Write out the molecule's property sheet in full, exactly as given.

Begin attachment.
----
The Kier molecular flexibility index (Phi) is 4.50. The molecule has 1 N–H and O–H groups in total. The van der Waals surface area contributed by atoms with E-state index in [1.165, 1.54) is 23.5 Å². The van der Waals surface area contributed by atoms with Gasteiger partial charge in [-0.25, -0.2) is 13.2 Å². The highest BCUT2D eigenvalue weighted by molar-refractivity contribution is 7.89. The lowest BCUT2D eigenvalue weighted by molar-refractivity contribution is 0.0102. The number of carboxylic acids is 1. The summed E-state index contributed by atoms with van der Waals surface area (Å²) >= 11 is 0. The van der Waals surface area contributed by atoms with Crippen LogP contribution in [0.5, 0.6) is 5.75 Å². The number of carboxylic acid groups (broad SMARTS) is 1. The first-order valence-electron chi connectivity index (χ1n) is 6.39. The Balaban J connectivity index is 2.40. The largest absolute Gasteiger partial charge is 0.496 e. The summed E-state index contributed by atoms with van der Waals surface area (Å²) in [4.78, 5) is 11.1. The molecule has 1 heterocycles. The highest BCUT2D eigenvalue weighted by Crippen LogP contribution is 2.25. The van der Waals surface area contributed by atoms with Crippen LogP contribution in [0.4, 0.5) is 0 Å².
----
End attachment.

The Kier molecular flexibility index (Phi) is 4.50. The molecule has 1 N–H and O–H groups in total. The van der Waals surface area contributed by atoms with E-state index in [1.165, 1.54) is 23.5 Å². The van der Waals surface area contributed by atoms with Gasteiger partial charge in [-0.25, -0.2) is 13.2 Å². The highest BCUT2D eigenvalue weighted by molar-refractivity contribution is 7.89. The lowest BCUT2D eigenvalue weighted by molar-refractivity contribution is 0.0102. The number of carboxylic acids is 1. The summed E-state index contributed by atoms with van der Waals surface area (Å²) >= 11 is 0. The van der Waals surface area contributed by atoms with Crippen LogP contribution in [0.5, 0.6) is 5.75 Å². The number of carboxylic acid groups (broad SMARTS) is 1. The first-order valence-electron chi connectivity index (χ1n) is 6.39. The Balaban J connectivity index is 2.40. The largest absolute Gasteiger partial charge is 0.496 e. The summed E-state index contributed by atoms with van der Waals surface area (Å²) in [4.78, 5) is 11.1. The molecule has 1 heterocycles. The highest BCUT2D eigenvalue weighted by Crippen LogP contribution is 2.25. The van der Waals surface area contributed by atoms with Crippen LogP contribution in [0.4, 0.5) is 0 Å².